World War II Day by Day World War II was the single most devastating and horrific event in the history of the world, causing the death of some 70 million people, reshaping the political map of the twentieth century and ushering in a new era of world history. Every day The Daily Chronicles brings you a new story from the annals of World War II with a vision to preserve the memory of those who suffered in the greatest military conflict the world has ever seen.

YUGOSLAVS RECLAIM BELGRADE FROM NAZIS

Belgrade, Yugoslavia · October 22, 1944

On April 6, 1941, Yugoslavia was invaded from all sides by the Axis powers, primarily by Ger­many but also by Italy, Hun­gary, and Bul­garia. The inva­sion lasted little more than ten days, ending with the un­con­di­tional sur­render of the Yugo­slav Army on April 17 and the flight of King Peter II and other mem­bers of his govern­ment from the country. The vic­tors occu­pied and dis­mem­bered the Balkan nation. They insti­tuted such severe bur­dens on the local pop­u­lace that the Parti­sans, a Com­mu­nist-led pan-ethnic resis­tance move­ment under Marshal Josip Broz Tito, grew to enjoy moral and ma­te­rial sup­port in­side and, to a lesser ex­tent, out­side the coun­try after Presi­dent Franklin D. Roose­velt, British Prime Minis­ter Winston Chur­chill, and Soviet dicta­tor Joseph Stalin decided in late 1943 to support Tito’s forces with sup­plies, equip­ment, and com­man­do opera­tions. (A rival resis­tance group, the mon­ar­chist and Repub­lican Chet­niks, was com­prised mainly of Ser­bians with limited pop­u­lar­ity out­side their home­land largely because they en­gaged in eth­nic clean­sing with­in borders they con­sidered his­tor­i­cally Ser­bia.) In late 1944, Tito’s forces num­bered 650,000 men and women organ­ized in four field armies and 52 divi­sions, and had a 3,000-strong navy and an air force. In a joint oper­a­tion with the Parti­sans, the Red Army entered Bel­grade on Octo­ber 20, 1944, evac­u­ated the day before by the Ger­mans, followed on this date in 1944 by the entry of Tito’s Parti­sans into the Yugo­slav capi­tal. Parti­san units en­gaged re­treating Ger­mans in the last battle in Europe on May 14–15, 1945, a week after Ger­many’s sur­ren­der to the Allies in Reims and Berlin. Yugo­sla­via was one of only two Euro­pean coun­tries largely liber­ated by its own forces during World War II. The other coun­try was the Soviet Union. Both nations suf­fered pro­por­tion­ately high casual­ties because Nazi Ger­many and its col­labora­tors in the occu­pied terri­tories and pup­pet states (e.g., the Inde­pen­dent State of Croa­tia in Yugo­sla­via) had an offi­cial geno­cidal agen­da with respect to the in­hab­i­tants living there, espe­cially toward Jews. Yugo­sla­via suf­fered just over one million civil­ian and mili­tary dead during the Axis occu­pa­tion. Some 300,000 civil­ians were killed by the Croa­tian ter­rorist organ­i­zation, Ustaša, in German-style concentration camps.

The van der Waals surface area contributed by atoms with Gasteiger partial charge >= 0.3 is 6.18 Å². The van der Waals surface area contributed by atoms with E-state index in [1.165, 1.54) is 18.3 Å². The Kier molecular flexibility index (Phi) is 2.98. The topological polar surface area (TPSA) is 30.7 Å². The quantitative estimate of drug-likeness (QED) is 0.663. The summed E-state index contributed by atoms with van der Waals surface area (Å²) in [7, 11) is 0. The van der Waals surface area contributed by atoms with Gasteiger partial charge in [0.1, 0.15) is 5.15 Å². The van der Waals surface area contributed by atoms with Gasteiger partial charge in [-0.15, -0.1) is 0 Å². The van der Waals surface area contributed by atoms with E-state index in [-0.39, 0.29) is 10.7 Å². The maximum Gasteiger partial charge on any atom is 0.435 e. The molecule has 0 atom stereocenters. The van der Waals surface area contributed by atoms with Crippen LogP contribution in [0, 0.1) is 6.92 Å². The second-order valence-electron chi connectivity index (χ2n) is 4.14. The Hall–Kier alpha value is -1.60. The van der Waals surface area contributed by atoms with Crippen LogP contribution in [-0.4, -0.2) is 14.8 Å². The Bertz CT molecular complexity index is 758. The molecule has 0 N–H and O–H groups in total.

Marshal Josip Broz Tito and Yugoslavia During World War II

Yugoslav Marshal Josip Broz Tito, 1942 Tito and Churchill, Naples, Italy, 1944

Left: Yugoslavia’s Partisans, or the National Libera­tion Army, was Europe’s most effect­ive anti-Nazi resis­tance move­ment. Its com­mander was Marshal Josip Broz Tito, shown here in 1942. Tito mostly played down his Com­mu­nist Party ties in favor of a Popular Front approach that appealed to all Yugo­slavs. Tito’s rival was Draža Mihail­ović and his royalist Chetnik resis­tance move­ment. To the Chet­niks, Tito’s pan-ethnic poli­cies seemed anti-Serbian, where­as the Chet­niks’ royalism was ana­thema to the Com­mu­nists. From October 1941 relations between the two main resis­tance groups degenerated into full-scale conflict.

Right: For most of the war in Yugosla­via the only source of Parti­san wea­pons was the enemy—Ger­many, Italy, other Axis nations, and pup­pet Yugo­slav mili­tia. It was not until 1944 when British supplies began to arrive in signifi­cant quan­ti­ties that a cre­dible offen­sive force took to the field. This pic­ture shows Tito and Brit­ish Prime Minis­ter Winston Chur­chill in Naples, Italy, in 1944, the year the Allies switched their sup­port from Mihail­ović and his Chet­niks to Tito’s Com­mu­nist Partisans. Churchill later regretted the switch.

Yugoslavia’s Montenegrin Brigade Yugoslavia’s Partisan navy

Left: Soldiers of the 4th Montenegrin Prole­tarian Bri­gade. Tito’s Par­ti­san organ­iza­tion was a multi­ethnic resis­tance force com­prising Serbs (44%), Croats (30%), Bos­nian Muslim (2.5%), Slo­venes (10%), Monte­ne­grins (5%), Mace­do­nians (2.5%), and Jews. By April 1945, when most of Yugo­sla­via had been liberated, Partisan forces numbered 800,000.

Right: Yugoslavian Partisans operated along the Croa­tian coast of Hitler’s pup­pet state, the so-called Inde­pen­dent State of Croa­tia, run by the Ustaša, a fas­cist and ter­rorist organ­i­za­tion. Tito’s Par­tisan navy raided Ger­man supply lines using a num­ber of light boats, often ex-traw­lers or fishing boats as shown in this photo­graph. The Par­ti­san navy had a num­ber of suc­cesses, par­tially assisted by a little Brit­ish naval unit of a half-dozen armed boats. Yugo­sla­vian Par­ti­sans forced a schooner of 400 tons full of sup­plies to sur­render after shouting, “Don’t shot or we will torpedo you,” even though the boat had no torpedoes.

Photo Montage of Yugoslav Partisans